The truth is that no GCC state, nor any of Iran’s neighbors, want it to collapse, even if it brings about the end of decades-old animosities with the government in Tehran.
The widespread upheaval in Iran following the killing of Mahsa Amini has shifted international attention away from talks to resurrect the Joint Comprehensive Plan of Action (JCPOA) and back to the Islamic Republic’s record of human rights violations. Although Western powers have responded to Tehran’s repression with travel bans, asset freezes, and further sanctions, the Gulf Cooperation Council (GCC) states have chosen not to interfere, generally viewing the protests as an internal Iranian issue.
To be sure, the Gulf Arab states have always held divergent perspectives on Iran-related issues. The ongoing demonstrations are a case in point. It is safe to say, however, that the hawkish anti-Iranian camp in the GCC—comprised of Saudi Arabia, Bahrain, and the United Arab Emirates (UAE)—likely welcome the wave of unrest as the death knell for JCPOA revival efforts.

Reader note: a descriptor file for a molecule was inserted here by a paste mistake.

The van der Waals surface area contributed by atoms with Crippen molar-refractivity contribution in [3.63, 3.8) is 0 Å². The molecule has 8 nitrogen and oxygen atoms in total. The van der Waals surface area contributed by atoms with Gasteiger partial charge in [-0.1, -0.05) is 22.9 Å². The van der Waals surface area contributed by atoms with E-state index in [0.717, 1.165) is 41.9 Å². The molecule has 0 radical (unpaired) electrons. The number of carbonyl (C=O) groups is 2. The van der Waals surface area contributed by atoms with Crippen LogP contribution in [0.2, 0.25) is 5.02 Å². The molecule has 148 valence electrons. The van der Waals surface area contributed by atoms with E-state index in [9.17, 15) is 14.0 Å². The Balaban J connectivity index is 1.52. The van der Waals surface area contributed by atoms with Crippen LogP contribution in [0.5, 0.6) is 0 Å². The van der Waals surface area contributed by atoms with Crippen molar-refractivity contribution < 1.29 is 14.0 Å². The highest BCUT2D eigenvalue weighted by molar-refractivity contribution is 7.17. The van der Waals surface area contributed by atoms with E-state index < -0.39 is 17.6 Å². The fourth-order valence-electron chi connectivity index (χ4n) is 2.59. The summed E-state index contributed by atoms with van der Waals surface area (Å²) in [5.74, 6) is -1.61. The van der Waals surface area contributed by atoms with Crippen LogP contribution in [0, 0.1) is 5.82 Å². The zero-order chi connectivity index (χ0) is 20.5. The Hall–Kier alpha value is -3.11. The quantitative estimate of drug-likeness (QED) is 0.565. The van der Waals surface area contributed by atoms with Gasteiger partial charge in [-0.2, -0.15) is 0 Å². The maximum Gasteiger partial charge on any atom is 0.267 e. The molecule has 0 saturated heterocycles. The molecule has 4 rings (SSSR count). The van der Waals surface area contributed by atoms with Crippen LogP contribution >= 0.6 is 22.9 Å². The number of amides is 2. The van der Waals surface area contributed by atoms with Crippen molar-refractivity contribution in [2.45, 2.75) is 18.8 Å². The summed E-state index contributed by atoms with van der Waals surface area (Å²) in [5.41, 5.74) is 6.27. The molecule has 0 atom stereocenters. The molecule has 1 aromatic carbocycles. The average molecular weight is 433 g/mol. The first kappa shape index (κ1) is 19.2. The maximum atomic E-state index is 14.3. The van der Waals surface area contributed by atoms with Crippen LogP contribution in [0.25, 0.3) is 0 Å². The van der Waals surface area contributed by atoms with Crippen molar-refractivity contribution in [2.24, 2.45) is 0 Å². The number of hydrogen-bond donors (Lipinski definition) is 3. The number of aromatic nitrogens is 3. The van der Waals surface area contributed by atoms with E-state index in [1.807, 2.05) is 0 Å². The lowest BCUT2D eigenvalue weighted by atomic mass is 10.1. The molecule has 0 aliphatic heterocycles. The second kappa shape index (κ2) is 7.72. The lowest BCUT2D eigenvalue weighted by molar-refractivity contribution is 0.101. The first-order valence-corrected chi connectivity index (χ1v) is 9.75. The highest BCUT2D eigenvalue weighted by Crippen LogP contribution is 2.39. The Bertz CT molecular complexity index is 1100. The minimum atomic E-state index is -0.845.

Riyadh, Manama, and Abu Dhabi have long opposed the 2015 nuclear deal. They persistently lobbied the Trump administration to withdraw from the deal and apply “maximum pressure” on Tehran through an extensive sanctions regime. Although the UAE has been highly strategic and pragmatic in its approach toward Iran, officials in Abu Dhabi, along with their counterparts in Riyadh and Manama, have expressed grave concerns about some of the details being negotiated between Iran and the P5+1 to revive the nuclear deal.
A Public Relations Opportunity